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Howard University is making sure Black voters’ voices are recorded through the Howard Initiative on Public Opinion.

by Lorenzo Morris
black hands outstretched
Lorenzo Morris
Lorenzo Morris, PhD, is professor emeritus of political science at Howard University.

When strangers contact you to ask your opinion about social issues, you are likely to ask (if you don’t instantly click-off) “Who’s asking?” You may fear that the questioners are manipulative or biased and are unlikely to have your interests at heart. When Blacks, like most Americans, are polled, they are understandably skeptical.    

When the Howard Initiative on Public Opinion (HIPO) makes contact, however, these voters may more often rest assured that a major part of their interests undergirds the communication. 

HIPO was started nearly a decade ago, when a group of Howard University faculty came together to confront the challenge of improving the assessment of African American perspectives in survey research. Social scientists, humanists, and others conducted diverse national and regional surveys. Last year, the Graduate School, through Dean Dana Williams and Associate Dean Terri Adams-Fuller, formalized the research group now known as the Howard Initiative on Public Opinion. With research grants, HIPO is helping bring balance to established public opinion analysis that many readers have questioned.

Pollsters generally want to know what you think about a particular thing or event before you act on it or react to it, but only when they see you in the context of others they think you represent. There may be countless pollsters trying to access your opinions before you buy a product, use or react to the use of equipment, commit to a cause, or vote for a candidate,. Their assessments depend to a substantial extent on the context or categories in which they place you in advance. At this point the Howard’s established sensitivity to Black respondents stands out. Still more influential in this age of massive polling, though less obvious, is the increasing ability of overlapping surveys to determine the way individuals and organizations see themselves. Everyone, including Blacks in targeted groups, is inclined to judge himself or herself by the images with which they identify.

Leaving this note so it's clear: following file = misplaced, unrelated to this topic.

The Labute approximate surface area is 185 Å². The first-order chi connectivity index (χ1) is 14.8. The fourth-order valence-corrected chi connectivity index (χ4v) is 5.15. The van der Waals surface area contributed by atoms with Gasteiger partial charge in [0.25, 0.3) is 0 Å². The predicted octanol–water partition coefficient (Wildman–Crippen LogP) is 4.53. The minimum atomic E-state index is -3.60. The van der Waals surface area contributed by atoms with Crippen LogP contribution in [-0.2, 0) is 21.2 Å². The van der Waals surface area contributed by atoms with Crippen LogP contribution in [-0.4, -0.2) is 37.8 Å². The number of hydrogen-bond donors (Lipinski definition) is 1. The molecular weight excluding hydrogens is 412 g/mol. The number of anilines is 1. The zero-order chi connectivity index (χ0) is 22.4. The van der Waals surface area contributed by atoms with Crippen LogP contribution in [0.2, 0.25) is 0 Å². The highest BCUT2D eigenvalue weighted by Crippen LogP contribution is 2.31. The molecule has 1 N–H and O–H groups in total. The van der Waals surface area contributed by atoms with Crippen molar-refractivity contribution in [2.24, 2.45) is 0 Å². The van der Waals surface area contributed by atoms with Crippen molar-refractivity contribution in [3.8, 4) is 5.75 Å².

In a nation of countless public opinion analysts, HIPO offers a rare, if not singular, assurance that a university historically attuned to the Black community will help to paint the pictures that serve as reference points for the ways individuals may see themselves and others.”

Here lies the current power of polling. Collective polling, like pack journalism, tends to tilt the scales and even generate opinion. Reinforcing polling results can paint a compelling picture of the social and political world that demands the attention and often the deference of wide audiences. In a nation of countless public opinion analysts, HIPO offers a rare, if not singular, assurance that a university historically attuned to the Black community will help to paint the pictures that serve as reference points for the ways individuals may see themselves and others.

Successful surveys draw from a context of issues to focus your attention on specific, narrow subjects. Familiarity with the broad context in which the respondent may see the subject in question is crucial for avoiding distortions. Where subtle social, racial, or economic factors deform the background, questions and responses may be consistently misconstrued.  In the past, for example, surveys often found less Black support for “civil rights” options than expected because all the options were seen in a racialized context where Blacks saw the changes as minor and others saw them as big.

During election campaigns, for example, a vote is substantively a choice or preference that is developed over time in the context of one’s social or influential groups.  When one finally “casts a ballot,” the group is left behind and the individual completes the process. In this sense, making choices in elections is like making choices in any other public sector. Changing opinions can be measured at many points but understanding the social group context is critical. Similarly, the decision to make a big purchase, for example, doesn’t start with sales agent however much last-minute information may influence it.

The study of public opinion covering a wide spectrum of social, political, economic, community, and international issues has long been a valued component of institutionalized research in higher education. While Howard has several such institutes and centers, HIPO is uniquely positioned to fill a gap in opinion analysis for which other major universities may lack a similar background of cultural and academic on which to draw.  

Accordingly, HIPO has developed valuable insights, through surveys, focus groups and related research techniques, on diverse opinions and behavior including: voter preferences and behavior in national, local, state and primary elections; healthcare awareness, Covid-19 responses, labor union support, civil rights support, cultural, ethnic and religious diversity – in essence, many of the imposing issues that link faculty and student attention to community and national issues.


This story appears in the Spring/ Summer 2024 issue.
Article ID: 2006

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